SAS Regional Solution Director, Fraud & Security Gerard McDonnell says as digital technology becomes easier to use, fraud is also shifting drastically from counterfeit card capabilities towards harder-to-identify schemes.
By Gerard McDonnell
Digital fraud covers a wide range of illegal actions that are committed in cyberspace and has now become a serious cause of concern. As digital convergence continues to transform the marketplace, the new-age consumer is spending more time on “virtual platforms” and prefers digital conversations. These trends have accelerated in the past nine months as the pandemic has changed how consumers interact with financial services and commerce.
Amid coronavirus-driven lockdowns and social distancing, proliferating mobile apps and online channels have proven vital lifelines. Online shopping and contactless payments have propelled record e-commerce sales. This may have been a blessing during the crisis but there has also been an increased frequency of fraud attempts.
The coronavirus has not changed how fraud is committed, but it has shone a bright light on the risks of fraud in the digital age. It has also forced the massive un-banked population in ASEAN to use cashless payment methods and digital banking products more than ever before. This is a new experience for users and a new opportunity for the banks, but it brings with it new challenges. The new customer base has taken readily to a cashless and seamless experience, but is vulnerable and prone to phishing scams, identity theft, third party account takeovers and more.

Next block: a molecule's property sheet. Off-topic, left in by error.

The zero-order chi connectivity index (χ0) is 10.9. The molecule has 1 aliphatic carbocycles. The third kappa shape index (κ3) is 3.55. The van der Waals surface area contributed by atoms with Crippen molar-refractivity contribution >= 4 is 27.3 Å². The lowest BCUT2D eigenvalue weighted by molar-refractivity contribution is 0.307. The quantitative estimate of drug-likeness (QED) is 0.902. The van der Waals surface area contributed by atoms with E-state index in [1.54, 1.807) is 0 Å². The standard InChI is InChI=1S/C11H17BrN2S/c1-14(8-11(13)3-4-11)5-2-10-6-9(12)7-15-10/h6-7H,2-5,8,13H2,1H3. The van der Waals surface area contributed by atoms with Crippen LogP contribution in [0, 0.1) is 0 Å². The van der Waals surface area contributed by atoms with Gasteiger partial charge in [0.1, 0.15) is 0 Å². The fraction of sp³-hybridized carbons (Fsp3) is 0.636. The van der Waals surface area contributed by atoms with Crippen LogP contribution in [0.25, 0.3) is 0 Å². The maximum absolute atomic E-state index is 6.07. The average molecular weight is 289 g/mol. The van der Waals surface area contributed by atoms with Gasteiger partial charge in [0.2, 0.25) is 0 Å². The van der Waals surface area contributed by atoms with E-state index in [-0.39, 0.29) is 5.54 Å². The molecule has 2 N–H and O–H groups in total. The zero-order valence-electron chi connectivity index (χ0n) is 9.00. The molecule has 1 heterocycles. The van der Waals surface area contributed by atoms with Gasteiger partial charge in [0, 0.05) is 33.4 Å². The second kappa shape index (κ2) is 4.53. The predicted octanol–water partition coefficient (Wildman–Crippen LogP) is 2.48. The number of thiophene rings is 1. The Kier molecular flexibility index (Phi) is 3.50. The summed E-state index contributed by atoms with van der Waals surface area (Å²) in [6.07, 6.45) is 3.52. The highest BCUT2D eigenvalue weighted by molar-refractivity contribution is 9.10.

Businesses have evolved digitally and must live up to consumer expectations, including digital payment capabilities. All businesses on digital platforms store consumer data – however, the question remains, how secure is this data? The answer is that it is typically not fully secured, and hackers are constantly finding innovative ways to access it.
As digital technology becomes easier to use, fraud is also shifting drastically from counterfeit card capabilities toward harder-to-identify schemes involving social engineering, cyber intrusions, and account takeovers.
Digital fraud has become strategic and innovative, changing the operating environment globally and threatening financial institutions with damage to their reputations as well as financial losses. Criminals are continually developing multiple strategies to identify and exploit systemic weaknesses and vulnerabilities, hacking into accounts by obtaining valuable customer information and login credentials.
If enterprises and financial institutions do not find a way to prevent fraud, there is a real risk of losing credibility and thus consumer trust and associated business. Such risks will also discourage companies from fully leveraging the amplified reach of digital platforms. On the other hand, investments in digital security will become a market differentiator, creating business value for companies that take a proactive stance.
Mitigating risk and protecting clients from exposure
The move from omnichannels to multichannel, combined with the sophisticated nature of tools that criminals have available to them, provides a road map for financial institutions to build their fraud mitigation strategy over the coming years. Without technological and operational improvements, the global rise of digital fraud will surpass the losses associated with counterfeiting magnetic stripe payment cards.
A new fraud report by Javelin Strategy & Research and SAS suggests this digital shift is also fueling a multi-billion-dollar fraud surge worldwide;